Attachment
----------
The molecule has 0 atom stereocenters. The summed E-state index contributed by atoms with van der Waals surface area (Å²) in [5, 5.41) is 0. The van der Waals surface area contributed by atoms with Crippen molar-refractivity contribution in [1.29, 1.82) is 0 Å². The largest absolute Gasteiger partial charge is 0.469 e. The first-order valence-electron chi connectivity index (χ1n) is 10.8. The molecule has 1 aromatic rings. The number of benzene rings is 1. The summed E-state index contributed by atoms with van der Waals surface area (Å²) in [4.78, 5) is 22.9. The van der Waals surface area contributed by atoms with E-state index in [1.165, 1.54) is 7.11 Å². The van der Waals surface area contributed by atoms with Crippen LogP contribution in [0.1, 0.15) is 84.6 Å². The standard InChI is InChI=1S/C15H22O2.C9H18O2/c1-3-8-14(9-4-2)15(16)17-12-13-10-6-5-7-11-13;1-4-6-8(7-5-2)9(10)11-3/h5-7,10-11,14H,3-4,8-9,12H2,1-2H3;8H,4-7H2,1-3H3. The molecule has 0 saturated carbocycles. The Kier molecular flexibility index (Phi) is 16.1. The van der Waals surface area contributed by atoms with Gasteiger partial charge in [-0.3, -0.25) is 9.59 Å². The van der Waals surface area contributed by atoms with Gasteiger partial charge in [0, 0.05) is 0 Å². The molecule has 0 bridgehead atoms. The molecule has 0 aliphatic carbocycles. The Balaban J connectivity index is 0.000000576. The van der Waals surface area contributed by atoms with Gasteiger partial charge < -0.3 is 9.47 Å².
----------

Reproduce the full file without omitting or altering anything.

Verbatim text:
The molecule has 0 atom stereocenters. The summed E-state index contributed by atoms with van der Waals surface area (Å²) in [5, 5.41) is 0. The van der Waals surface area contributed by atoms with Crippen molar-refractivity contribution in [1.29, 1.82) is 0 Å². The largest absolute Gasteiger partial charge is 0.469 e. The first-order valence-electron chi connectivity index (χ1n) is 10.8. The molecule has 1 aromatic rings. The number of benzene rings is 1. The summed E-state index contributed by atoms with van der Waals surface area (Å²) in [4.78, 5) is 22.9. The van der Waals surface area contributed by atoms with E-state index in [1.165, 1.54) is 7.11 Å². The van der Waals surface area contributed by atoms with Crippen LogP contribution in [0.1, 0.15) is 84.6 Å². The standard InChI is InChI=1S/C15H22O2.C9H18O2/c1-3-8-14(9-4-2)15(16)17-12-13-10-6-5-7-11-13;1-4-6-8(7-5-2)9(10)11-3/h5-7,10-11,14H,3-4,8-9,12H2,1-2H3;8H,4-7H2,1-3H3. The molecule has 0 saturated carbocycles. The Kier molecular flexibility index (Phi) is 16.1. The van der Waals surface area contributed by atoms with Gasteiger partial charge in [-0.3, -0.25) is 9.59 Å². The van der Waals surface area contributed by atoms with Gasteiger partial charge in [0, 0.05) is 0 Å². The molecule has 0 bridgehead atoms. The molecule has 0 aliphatic carbocycles. The Balaban J connectivity index is 0.000000576. The van der Waals surface area contributed by atoms with Gasteiger partial charge < -0.3 is 9.47 Å².